May 8, 2017
Following up on proposals like a pro
Reader Paul Minors wrote in to ask:
What is your advice to following up with a client once you’ve sent a proposal? Do you have any best practices around how often you email them asking for feedback (as I want to strike a balance between keeping momentum high but not being too annoying), do you call? Would love to get your thoughts on this.
My advice is to include an expiration date in the proposal.
Doing so has several advantages:
- Adds a bit of urgency to the matter
- Positions you as “in-demand”
- Gives you a perfect excuse to follow up if they go dark
I usually set my expiry date two weeks from the date the proposal was submitted.
If I haven’t heard anything back after 7 days, I’ll email with something polite but brief like:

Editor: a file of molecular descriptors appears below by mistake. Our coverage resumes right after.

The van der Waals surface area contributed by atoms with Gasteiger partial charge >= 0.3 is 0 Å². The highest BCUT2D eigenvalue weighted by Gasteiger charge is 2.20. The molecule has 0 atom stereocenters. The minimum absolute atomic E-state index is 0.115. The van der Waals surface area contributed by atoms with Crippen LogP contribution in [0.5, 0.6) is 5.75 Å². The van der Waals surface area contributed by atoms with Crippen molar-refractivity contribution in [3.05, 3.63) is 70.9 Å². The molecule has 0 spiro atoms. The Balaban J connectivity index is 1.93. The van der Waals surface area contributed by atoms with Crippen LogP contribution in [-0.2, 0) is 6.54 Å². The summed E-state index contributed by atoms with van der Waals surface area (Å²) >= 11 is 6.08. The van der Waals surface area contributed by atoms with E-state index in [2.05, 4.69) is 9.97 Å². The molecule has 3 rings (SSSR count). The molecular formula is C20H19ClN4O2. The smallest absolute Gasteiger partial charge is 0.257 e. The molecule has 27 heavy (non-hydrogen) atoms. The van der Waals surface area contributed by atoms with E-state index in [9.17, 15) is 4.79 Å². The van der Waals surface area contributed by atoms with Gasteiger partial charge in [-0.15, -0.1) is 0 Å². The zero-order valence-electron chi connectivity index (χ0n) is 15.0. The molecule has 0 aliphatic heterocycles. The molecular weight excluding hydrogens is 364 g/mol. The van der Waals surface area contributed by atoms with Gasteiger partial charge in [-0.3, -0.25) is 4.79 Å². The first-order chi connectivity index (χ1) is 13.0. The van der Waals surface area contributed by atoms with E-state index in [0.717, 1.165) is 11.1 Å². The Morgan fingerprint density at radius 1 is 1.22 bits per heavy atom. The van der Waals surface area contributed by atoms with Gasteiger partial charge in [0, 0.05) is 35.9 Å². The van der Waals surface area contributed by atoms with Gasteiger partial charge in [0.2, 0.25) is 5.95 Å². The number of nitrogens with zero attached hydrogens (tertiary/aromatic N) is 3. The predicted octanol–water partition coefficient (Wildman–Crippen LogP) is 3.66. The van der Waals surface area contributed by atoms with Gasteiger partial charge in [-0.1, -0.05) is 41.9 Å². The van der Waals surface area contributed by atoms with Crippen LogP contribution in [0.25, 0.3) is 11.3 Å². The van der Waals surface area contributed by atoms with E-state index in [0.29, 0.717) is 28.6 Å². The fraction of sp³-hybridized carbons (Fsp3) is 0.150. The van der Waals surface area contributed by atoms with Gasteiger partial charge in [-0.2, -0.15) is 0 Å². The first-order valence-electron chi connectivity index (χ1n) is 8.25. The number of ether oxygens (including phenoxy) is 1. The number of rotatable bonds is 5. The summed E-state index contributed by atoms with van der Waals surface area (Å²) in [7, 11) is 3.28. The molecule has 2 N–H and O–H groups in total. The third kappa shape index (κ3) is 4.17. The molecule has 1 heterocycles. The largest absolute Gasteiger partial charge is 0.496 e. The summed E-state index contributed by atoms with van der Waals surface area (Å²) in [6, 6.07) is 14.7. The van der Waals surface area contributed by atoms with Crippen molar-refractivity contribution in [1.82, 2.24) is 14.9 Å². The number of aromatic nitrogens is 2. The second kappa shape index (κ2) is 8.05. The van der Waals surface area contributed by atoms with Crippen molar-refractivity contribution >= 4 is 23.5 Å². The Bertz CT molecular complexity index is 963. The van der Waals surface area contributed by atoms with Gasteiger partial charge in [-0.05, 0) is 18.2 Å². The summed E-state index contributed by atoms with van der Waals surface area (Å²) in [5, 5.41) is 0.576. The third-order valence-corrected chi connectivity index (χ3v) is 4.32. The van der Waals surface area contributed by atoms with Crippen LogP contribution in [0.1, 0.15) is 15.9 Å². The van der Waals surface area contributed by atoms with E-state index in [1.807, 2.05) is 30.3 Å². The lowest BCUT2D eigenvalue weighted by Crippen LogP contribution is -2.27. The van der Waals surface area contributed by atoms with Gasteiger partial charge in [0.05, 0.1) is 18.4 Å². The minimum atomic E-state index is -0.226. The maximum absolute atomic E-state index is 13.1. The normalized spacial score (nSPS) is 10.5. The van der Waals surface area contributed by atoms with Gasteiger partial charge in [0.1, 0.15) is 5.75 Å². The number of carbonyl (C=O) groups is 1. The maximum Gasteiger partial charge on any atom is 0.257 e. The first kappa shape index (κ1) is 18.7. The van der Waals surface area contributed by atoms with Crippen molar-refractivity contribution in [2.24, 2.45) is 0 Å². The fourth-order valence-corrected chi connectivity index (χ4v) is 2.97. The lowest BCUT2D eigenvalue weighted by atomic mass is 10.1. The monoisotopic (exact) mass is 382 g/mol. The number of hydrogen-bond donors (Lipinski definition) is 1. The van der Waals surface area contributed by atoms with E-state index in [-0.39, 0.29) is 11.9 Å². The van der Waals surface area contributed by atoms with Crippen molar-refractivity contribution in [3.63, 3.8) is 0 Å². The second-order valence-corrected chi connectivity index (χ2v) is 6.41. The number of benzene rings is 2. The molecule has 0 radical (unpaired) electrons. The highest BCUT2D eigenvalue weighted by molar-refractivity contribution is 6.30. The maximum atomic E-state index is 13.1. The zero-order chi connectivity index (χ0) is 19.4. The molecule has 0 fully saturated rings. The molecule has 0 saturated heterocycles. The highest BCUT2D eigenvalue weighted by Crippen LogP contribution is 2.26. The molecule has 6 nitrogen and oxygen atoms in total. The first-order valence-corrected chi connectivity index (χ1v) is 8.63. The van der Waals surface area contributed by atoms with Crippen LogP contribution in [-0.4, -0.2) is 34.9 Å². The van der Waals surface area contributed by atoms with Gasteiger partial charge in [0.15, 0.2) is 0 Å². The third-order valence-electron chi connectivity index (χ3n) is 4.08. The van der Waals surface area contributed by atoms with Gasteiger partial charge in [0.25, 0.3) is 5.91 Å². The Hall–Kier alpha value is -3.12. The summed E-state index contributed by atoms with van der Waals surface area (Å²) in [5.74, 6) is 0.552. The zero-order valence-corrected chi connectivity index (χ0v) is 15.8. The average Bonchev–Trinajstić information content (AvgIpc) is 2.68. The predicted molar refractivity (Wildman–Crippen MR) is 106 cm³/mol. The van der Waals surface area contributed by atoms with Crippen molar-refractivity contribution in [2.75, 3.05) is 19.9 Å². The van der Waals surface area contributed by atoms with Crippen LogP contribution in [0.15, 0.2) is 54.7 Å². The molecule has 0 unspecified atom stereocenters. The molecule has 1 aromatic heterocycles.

“Hi Bob. Just wanted to confirm that you got my proposal last week. Thanks, —J”
If I haven’t heard back or don’t have a decision the day before the expiry date, I’ll email something like:
“Hi Bob. Just an FYI - My proposal expires in 24 hours. If you guys want to move forward please let me know ASAP. I can’t guarantee pricing or availability after tomorrow. —J”
(NOTE: Adjust the tone of this email based on your relationship with the buyer. Try to be polite and helpful, but firm. Be careful not to release “the stench of desperation”)
As with most of my advice, sticking to this approach is difficult if you’re desperate for the work.
If that’s the situation you’re in, it will make your life a lot easier if you establish what I call “keep the lights on” money (i.e., predictable baseline cash flow) first.
P.S. Not sure how to establish predictable baseline cash flow? I’m available for a limited number of 1-on-1 coaching calls each month -> Book a call and I’ll get you started